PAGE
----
3. Cretaceous ,seed - Hell Creek

    Out at a hadrosaur dig site and came across this seed. Can anyone identify it? Thanks for looking!
  4. Seed?

    From the album Carbondale, PA

    I found a whole plate of these, but somehow only the one example made it home. 13mm long Carbondale, PA Lewellyn Formation Pennsylvanian period 299-323 myo
  5. Trying to ID this type of fossil

    Please forgive me for my fossil ignorance, as I do not know much about them. I am trying to find our what kind of fossil this could be. Or maybe it isn't. I'm not sure. I have looked on the internet for awhile and found nothing really similar to it. If this is easy and I'm just an idiot, I'm sorry haha. Just thought you all could help me here. Thank you
  6. Carboniferous seed?

    Hi everybody. Recently I found this fossil in the coal measures, but I don't know what is It. Maybe seeds? What do you think? Regards Juan
  7. Seed and Coprolite?

    Yesterday I looked in my batch of unattended rocks and found one very mixed fossiliferous rock I had been meaning to explore. These are two of the specimens I found inside:
  8. Brought back from the site 7/6. Seed?
  9. Northeastern Ohio - Seed?

    Here is another found this past summer. The first two are counterparts to each other. It is raised, like an almond. I wonder if the third is what it looks like inside??
  10. This again is small, but I believe it is another of the Cardaites Seed?
  11. Brought this one home, and again, am not sure what it is?
  12. Hi everyone, Here is another mystery fossil we found last June while on a Forest Service dig in South Dakota. It was found in an area that we think was once a shoreline, since the matrix ranged from sandy to iron-rich conglomerate layers with both aquatic (rays, gars, turtle, etc.) and terrestrial fauna (hadrosaur, T. rex, thescelosaur, etc.). Our best guess is some kind of seed, but we really have no clue. I forgot to take measurements when I was at the lab and no longer have ready access, so I apologize in advance. It is pretty small - you should be able to get an idea of the size from the adjacent Xacto knife (8 mm dia.).
  13. Found today, any ideas?
  14. Cardiocarpon also called Samaropsis

    From the album Carboniferous Fossils-Ohio

    Northeast Ohio
  15. PENNSYLVANIAN Seed

    From the album Christine's collection

    Found in Mazonia Braidwood, Illinois. Carboniferous.
  16. Some Sorta Nut?

    Hi everyone! When I was a little kid I found this fossil while swimming in Lake Cumberland in Kentucky. I've always cherished it, but now I kinda what to know what the heck it is! I'm guessing some sorta nut or seed, but I'd like to get more specific answers. Any ideas?? Thanks!
  17. Fossilized Tree Seed?

    Hi everyone, I was browsing the forums and came across a post (http://www.thefossilforum.com/index.php?/topic/51360-fossilized-figs/), since closed, that reminded me of some possible tree seeds that I found in the Hell Creek Formation of Montana, in the same chunk of sandstone as a small t rex tooth. The "fossilized figs" originally posted in that topic didn't look like a fossil, but later on there was a link to someone selling fossil figs on ebay: http://www.ebay.com/itm/Fossil-Fig-in-Matrix-Lance-Creek-Wyoming-Dinosaur-era-/361133992105?pt=UK_Collectables_RocksFossils_Minerals_EH&hash=item54154368a9 Long story short, I don't know much about plants, but the shape, as well as the similar age and location, reminded me of my "tree seeds." I have two views of the first: Here is another: So, do I have some fossil figs, or fossil seeds, or just seed-shaped rocks? Thanks in advance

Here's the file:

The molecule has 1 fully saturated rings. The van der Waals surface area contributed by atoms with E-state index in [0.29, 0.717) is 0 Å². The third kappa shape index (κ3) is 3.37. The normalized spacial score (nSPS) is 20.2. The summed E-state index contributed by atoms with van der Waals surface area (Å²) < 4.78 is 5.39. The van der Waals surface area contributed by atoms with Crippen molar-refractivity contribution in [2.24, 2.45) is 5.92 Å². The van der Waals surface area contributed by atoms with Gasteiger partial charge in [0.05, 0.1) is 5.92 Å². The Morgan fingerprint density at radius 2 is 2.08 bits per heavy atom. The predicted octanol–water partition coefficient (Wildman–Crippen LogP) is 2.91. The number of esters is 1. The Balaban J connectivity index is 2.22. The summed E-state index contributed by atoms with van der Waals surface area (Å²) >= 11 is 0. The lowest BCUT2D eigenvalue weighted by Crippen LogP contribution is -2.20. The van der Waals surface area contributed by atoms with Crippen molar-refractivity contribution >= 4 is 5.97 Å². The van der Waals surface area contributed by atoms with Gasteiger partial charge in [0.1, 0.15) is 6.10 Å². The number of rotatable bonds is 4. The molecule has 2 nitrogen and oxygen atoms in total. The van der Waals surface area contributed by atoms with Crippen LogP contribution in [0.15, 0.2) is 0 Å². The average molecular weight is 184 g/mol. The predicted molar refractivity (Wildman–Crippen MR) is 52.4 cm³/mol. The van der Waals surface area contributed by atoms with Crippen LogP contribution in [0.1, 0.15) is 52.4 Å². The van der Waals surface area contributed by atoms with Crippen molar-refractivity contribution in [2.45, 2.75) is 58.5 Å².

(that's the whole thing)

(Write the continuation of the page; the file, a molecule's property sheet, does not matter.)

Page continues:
18. more big brook nj THANKS! for all your input
  19. I found this while fossil hunting yesterday. The exposure I was hunting in is close to a creek shore, and it's obvious the water level rises to its height by the rounding of the nearby stones and the fossil itself (evident on its backside). Other finds in the same area included mostly coral and brachiopods, as well as pieces of coal. I'm no expert on fossils, but when I found this the first thought was a nut shell or seed. But, I know you don't find nuts during this time period fossilized, especially anything this size, and I can't even tell what type of modern day nut it resembles. I then thought it was possibly the underside of a shell, but it has two distinct protrusions inside which twist together, again resembling the inside of some type of nut or seed. Basically, I don't know what this is and would appreciate the help or thoughts. Thanks
  20. Mazon Creek - Seed

    Hi Folks- I had this beauty open last night and wanted to get folks opinions on an id. Stay warm! Evan
  21. Seed In Amber? Or Something Else?

    is this a seed in amber, or something else? it is in the same piece as the unidentified insect i posted somewhere else in this forum. here is a picture:
  22. Walnut Shaped Oddity From St. Clair

    Trigonocarpus (Seed) from St. Clair PA This is a walnut shaped fossil discovered Aug. 30 at the St. Clair, PA Carboniferous fern site. This was found by Nan while she was looking for insects/traces - assume it is a fern seed (trigonocarpus is the morphologic genus given to fern seeds) but we haven't seen this one before. It is about 3 1/2 centimeters long: Here are some closeups:
  23. Triassic Seed/cupule?

    Found this gorgeous little fella today in some Triassic sediment that had eroded out of a cliff near here. It was in a layer that also had a lot of Dicroidium leaves. I thought it might be a cupule, just looking for an accurate ID. Cheers,
  24. Fossil Fern Cupule - Archaeopteris?

    I've been pondering this fossil from St. Clair and it looks like a "cupule" that encloses a seed or spore and I'm thinking that it might be cupules at the end of a node - maybe archaeopteris. Is anyone familiar with these fossil plant cupules who might shed some light on this? One of the very surprising things we're learning about fossil plants (Pennsylvanian) is that many of the ferns and horsetails had different shaped leaves or leaf configurations on the same plant, such as the microphylls on the trunk, cupules that enclosed seeds, and young round leaves versus older elongated leaves (neuropteris for example). Still learning about paleobotany at St. Clair where we've been collecting - fascinating.